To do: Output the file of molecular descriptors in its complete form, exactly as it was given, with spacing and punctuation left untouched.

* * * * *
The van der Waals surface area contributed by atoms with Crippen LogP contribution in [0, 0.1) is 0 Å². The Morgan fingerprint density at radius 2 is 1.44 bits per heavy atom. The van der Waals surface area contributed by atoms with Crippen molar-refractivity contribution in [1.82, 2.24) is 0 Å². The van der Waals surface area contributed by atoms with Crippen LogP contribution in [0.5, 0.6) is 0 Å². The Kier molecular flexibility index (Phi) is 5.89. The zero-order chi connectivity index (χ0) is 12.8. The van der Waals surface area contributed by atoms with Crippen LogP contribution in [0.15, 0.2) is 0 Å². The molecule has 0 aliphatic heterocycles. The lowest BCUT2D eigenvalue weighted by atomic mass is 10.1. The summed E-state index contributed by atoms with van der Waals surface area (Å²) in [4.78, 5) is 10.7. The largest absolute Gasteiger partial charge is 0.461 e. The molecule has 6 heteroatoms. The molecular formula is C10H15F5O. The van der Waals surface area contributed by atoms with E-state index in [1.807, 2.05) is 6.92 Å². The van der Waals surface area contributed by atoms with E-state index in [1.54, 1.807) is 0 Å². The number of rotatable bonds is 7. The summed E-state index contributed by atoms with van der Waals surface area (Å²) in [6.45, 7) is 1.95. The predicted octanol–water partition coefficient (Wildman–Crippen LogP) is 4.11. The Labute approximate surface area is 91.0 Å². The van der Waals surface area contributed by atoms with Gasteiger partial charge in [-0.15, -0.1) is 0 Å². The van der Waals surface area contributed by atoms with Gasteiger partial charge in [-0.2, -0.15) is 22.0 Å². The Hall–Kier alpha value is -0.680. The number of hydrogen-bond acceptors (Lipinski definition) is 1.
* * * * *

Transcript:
The van der Waals surface area contributed by atoms with Crippen LogP contribution in [0, 0.1) is 0 Å². The Morgan fingerprint density at radius 2 is 1.44 bits per heavy atom. The van der Waals surface area contributed by atoms with Crippen molar-refractivity contribution in [1.82, 2.24) is 0 Å². The van der Waals surface area contributed by atoms with Crippen LogP contribution in [0.5, 0.6) is 0 Å². The Kier molecular flexibility index (Phi) is 5.89. The zero-order chi connectivity index (χ0) is 12.8. The van der Waals surface area contributed by atoms with Crippen LogP contribution in [0.15, 0.2) is 0 Å². The molecule has 0 aliphatic heterocycles. The lowest BCUT2D eigenvalue weighted by atomic mass is 10.1. The summed E-state index contributed by atoms with van der Waals surface area (Å²) in [4.78, 5) is 10.7. The largest absolute Gasteiger partial charge is 0.461 e. The molecule has 6 heteroatoms. The molecular formula is C10H15F5O. The van der Waals surface area contributed by atoms with E-state index in [1.807, 2.05) is 6.92 Å². The van der Waals surface area contributed by atoms with E-state index in [1.54, 1.807) is 0 Å². The number of rotatable bonds is 7. The summed E-state index contributed by atoms with van der Waals surface area (Å²) in [6.45, 7) is 1.95. The predicted octanol–water partition coefficient (Wildman–Crippen LogP) is 4.11. The Labute approximate surface area is 91.0 Å². The van der Waals surface area contributed by atoms with Gasteiger partial charge in [-0.15, -0.1) is 0 Å². The van der Waals surface area contributed by atoms with Gasteiger partial charge in [-0.2, -0.15) is 22.0 Å². The Hall–Kier alpha value is -0.680. The number of hydrogen-bond acceptors (Lipinski definition) is 1.